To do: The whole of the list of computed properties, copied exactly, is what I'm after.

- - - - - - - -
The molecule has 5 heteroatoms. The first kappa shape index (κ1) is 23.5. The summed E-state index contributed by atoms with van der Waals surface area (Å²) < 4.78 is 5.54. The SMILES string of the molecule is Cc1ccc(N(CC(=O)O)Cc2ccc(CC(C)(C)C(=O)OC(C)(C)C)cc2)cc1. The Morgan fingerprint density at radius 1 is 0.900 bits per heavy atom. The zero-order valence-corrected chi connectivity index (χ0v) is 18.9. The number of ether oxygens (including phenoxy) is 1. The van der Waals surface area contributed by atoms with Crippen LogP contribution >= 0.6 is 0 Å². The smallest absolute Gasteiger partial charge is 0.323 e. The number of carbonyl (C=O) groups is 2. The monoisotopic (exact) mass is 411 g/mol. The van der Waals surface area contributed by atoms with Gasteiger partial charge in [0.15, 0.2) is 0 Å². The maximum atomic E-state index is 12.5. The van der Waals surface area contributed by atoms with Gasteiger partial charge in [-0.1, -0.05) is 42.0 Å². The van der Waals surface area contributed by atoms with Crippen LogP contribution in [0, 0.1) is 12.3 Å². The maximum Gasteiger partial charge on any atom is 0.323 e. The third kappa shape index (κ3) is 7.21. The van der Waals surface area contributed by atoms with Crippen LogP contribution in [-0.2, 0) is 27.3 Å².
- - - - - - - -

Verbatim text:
The molecule has 5 heteroatoms. The first kappa shape index (κ1) is 23.5. The summed E-state index contributed by atoms with van der Waals surface area (Å²) < 4.78 is 5.54. The SMILES string of the molecule is Cc1ccc(N(CC(=O)O)Cc2ccc(CC(C)(C)C(=O)OC(C)(C)C)cc2)cc1. The Morgan fingerprint density at radius 1 is 0.900 bits per heavy atom. The zero-order valence-corrected chi connectivity index (χ0v) is 18.9. The number of ether oxygens (including phenoxy) is 1. The van der Waals surface area contributed by atoms with Crippen LogP contribution >= 0.6 is 0 Å². The smallest absolute Gasteiger partial charge is 0.323 e. The number of carbonyl (C=O) groups is 2. The monoisotopic (exact) mass is 411 g/mol. The van der Waals surface area contributed by atoms with Gasteiger partial charge in [0.15, 0.2) is 0 Å². The maximum atomic E-state index is 12.5. The van der Waals surface area contributed by atoms with Gasteiger partial charge in [-0.1, -0.05) is 42.0 Å². The van der Waals surface area contributed by atoms with Crippen LogP contribution in [0, 0.1) is 12.3 Å². The maximum Gasteiger partial charge on any atom is 0.323 e. The third kappa shape index (κ3) is 7.21. The van der Waals surface area contributed by atoms with Crippen LogP contribution in [-0.2, 0) is 27.3 Å².